It’s time to change the system
Whether in the development of vaccines or preserving biodiversity, scholarly publishing is an integral part of the research process. Through the publication of research articles, scientists submit their findings to the test and scrutiny of other scientists so that they can build on their results and science can progress.
To foster research excellence and accelerate the advancement of science, researchers seek the broadest possible readership for their articles, and the digital transformation initiated decades ago eliminated the technical barriers of broad distribution. Still the vast majority of the tens of thousands of scholarly journals that researchers use to communicate their findings are inaccessible to an enormous portion of their potential readership due to prohibitive subscription costs, and since journal publishers hold copyright of their articles, scientists cannot freely share and build on the results they publish.
Science demands open dissemination of research results
Germany is one of the world’s greatest producers of advanced knowledge, contributing 100.000 scholarly articles each year. To qualify its human capital through education, power new discoveries, and enable society, as a whole, to prosper, German research must be openly and immediately available for everyone to read and re-use in its final published form.
To this end, the Alliance of Science Organizations in Germany encourages authors to publish their scholarly articles openly. In our digital age, researchers have the ability to accelerate science with more profound, expansive and impactful studies, but this potential can only be tapped if authors contribute their findings to an open and sharable body of knowledge.
The subscription system is untenable
Authors highly value their journals, and an efficient and effective system of scholarly journal publishing requires some investment, of course. But the subscription business model which dominates scholarly publishing requires authors to surrender exclusive rights of their articles to publishers, who, in turn, sell access via subscriptions—to those institutions who can afford them. Sheltered from market scrutiny by non-disclosure agreements imposed by publishers, subscription fees have increased over the past two decades well beyond standard inflation rates; for libraries, globally, the cost of sustaining scholarly journals under the subscription system averages more than Euro 3800 per article. The vast proportion of institutional library budgets have thus been devoured by subscription fees; in Germany, fees of the three largest subscription publishers have occupied well over 70% of the acquisition budgets of many libraries.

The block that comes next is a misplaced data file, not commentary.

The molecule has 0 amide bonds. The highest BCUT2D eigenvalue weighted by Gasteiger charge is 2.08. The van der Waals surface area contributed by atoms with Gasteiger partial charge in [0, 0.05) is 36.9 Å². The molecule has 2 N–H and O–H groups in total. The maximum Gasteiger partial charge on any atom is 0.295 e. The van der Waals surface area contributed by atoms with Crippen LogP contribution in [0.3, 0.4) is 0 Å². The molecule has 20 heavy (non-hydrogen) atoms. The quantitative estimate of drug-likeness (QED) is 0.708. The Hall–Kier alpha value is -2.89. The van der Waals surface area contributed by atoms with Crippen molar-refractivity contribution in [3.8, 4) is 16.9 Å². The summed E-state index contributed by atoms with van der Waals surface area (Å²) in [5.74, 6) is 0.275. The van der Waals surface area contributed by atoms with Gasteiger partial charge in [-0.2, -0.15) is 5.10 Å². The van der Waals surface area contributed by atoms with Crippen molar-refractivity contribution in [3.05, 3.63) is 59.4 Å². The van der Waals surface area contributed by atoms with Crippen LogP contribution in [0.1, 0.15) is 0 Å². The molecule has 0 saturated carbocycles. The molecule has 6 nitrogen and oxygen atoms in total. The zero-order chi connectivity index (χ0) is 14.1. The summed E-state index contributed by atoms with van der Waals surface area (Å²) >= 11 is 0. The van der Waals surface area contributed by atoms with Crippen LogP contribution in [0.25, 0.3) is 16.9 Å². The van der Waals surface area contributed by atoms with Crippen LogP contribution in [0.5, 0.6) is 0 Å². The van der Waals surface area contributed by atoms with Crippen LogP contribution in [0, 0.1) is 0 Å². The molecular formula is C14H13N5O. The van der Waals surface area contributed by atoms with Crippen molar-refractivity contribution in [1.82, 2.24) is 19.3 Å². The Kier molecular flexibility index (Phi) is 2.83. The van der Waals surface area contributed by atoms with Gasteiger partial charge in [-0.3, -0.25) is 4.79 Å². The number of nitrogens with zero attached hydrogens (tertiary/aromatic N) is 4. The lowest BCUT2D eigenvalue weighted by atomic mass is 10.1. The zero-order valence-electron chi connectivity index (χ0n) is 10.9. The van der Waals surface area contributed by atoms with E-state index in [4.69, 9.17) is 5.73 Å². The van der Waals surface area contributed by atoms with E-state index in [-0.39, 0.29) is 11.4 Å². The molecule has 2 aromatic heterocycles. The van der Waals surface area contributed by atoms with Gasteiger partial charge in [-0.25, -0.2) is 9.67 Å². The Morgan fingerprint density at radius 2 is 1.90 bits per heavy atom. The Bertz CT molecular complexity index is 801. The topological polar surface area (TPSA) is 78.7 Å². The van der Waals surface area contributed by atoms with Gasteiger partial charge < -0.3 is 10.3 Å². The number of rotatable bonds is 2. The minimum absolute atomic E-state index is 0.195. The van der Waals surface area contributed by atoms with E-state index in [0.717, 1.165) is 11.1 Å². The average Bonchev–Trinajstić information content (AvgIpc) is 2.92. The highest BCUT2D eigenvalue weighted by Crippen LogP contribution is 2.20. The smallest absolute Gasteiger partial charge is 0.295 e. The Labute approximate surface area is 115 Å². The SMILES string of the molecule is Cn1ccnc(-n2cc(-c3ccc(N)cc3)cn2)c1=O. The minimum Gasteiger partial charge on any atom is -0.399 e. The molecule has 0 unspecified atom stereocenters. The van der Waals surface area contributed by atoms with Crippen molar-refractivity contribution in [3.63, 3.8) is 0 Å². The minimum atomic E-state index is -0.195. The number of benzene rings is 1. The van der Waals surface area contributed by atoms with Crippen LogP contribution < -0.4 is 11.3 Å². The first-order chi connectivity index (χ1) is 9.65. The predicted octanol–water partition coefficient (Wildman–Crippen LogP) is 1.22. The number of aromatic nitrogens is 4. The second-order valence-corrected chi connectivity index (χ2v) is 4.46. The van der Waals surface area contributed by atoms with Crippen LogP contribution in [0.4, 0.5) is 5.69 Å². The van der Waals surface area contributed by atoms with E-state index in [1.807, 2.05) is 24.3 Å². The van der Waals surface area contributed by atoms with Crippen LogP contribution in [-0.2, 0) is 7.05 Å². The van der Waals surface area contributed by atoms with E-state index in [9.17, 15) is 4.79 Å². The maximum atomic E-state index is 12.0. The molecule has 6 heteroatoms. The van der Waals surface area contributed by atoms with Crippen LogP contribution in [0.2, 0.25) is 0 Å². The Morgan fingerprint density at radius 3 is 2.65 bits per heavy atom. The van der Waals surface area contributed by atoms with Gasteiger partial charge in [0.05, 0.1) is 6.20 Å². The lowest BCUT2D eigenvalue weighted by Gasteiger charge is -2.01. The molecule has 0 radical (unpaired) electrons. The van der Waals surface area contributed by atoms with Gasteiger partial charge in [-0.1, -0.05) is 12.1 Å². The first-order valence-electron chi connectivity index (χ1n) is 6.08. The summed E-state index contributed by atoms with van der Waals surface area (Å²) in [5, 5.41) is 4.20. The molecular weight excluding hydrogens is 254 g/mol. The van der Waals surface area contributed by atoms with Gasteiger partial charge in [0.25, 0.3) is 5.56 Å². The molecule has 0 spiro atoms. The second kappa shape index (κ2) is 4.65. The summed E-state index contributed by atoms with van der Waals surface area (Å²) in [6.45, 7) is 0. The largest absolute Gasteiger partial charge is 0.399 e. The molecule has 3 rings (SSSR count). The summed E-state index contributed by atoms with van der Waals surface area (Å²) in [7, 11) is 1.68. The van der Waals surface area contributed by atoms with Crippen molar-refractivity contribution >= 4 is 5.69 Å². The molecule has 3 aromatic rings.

Cashing in on the scientific community’s demand for openness, many publishers offer researchers the opportunity to publish their articles openly in, otherwise, subscription journals for an additional fee, a practice called “hybrid” publishing. Understandably, authors wanting the widest possible readership for their articles often pay these extra fees from their own research or department funds. In this way, publishers have created a second revenue stream, unmonitored and unchecked, around the same corpus of subscription journals. If scholarly journals under the subscription system represent a cost of more than Euro 3800 per article for institutions, the addition of hybrid open access publishing fees paid by authors, which currently average Euro 2500 per article, can bring the total cost of scholarly publishing to more than Euro 6000 per article.
With approximately 2M articles published annually in the corpus of subscription-based journals, which make up the bulk of scholarly journal publishing today, the subscription fees paid by research libraries worldwide amount to an average cost of Euro 3.800 per article, as documented in the 2015 White Paper by the Max Planck Digital Library—an unacceptably high price when compared with the actual costs of scholarly journal publishing based on open access.
Such economic strain only further restricts the opportunities for researchers to engage with scholarly articles, directly impeding the progress of science. While researchers value and rely on the services of journals, the research community can hardly justify the unsustainable and opaque system of subscriptions.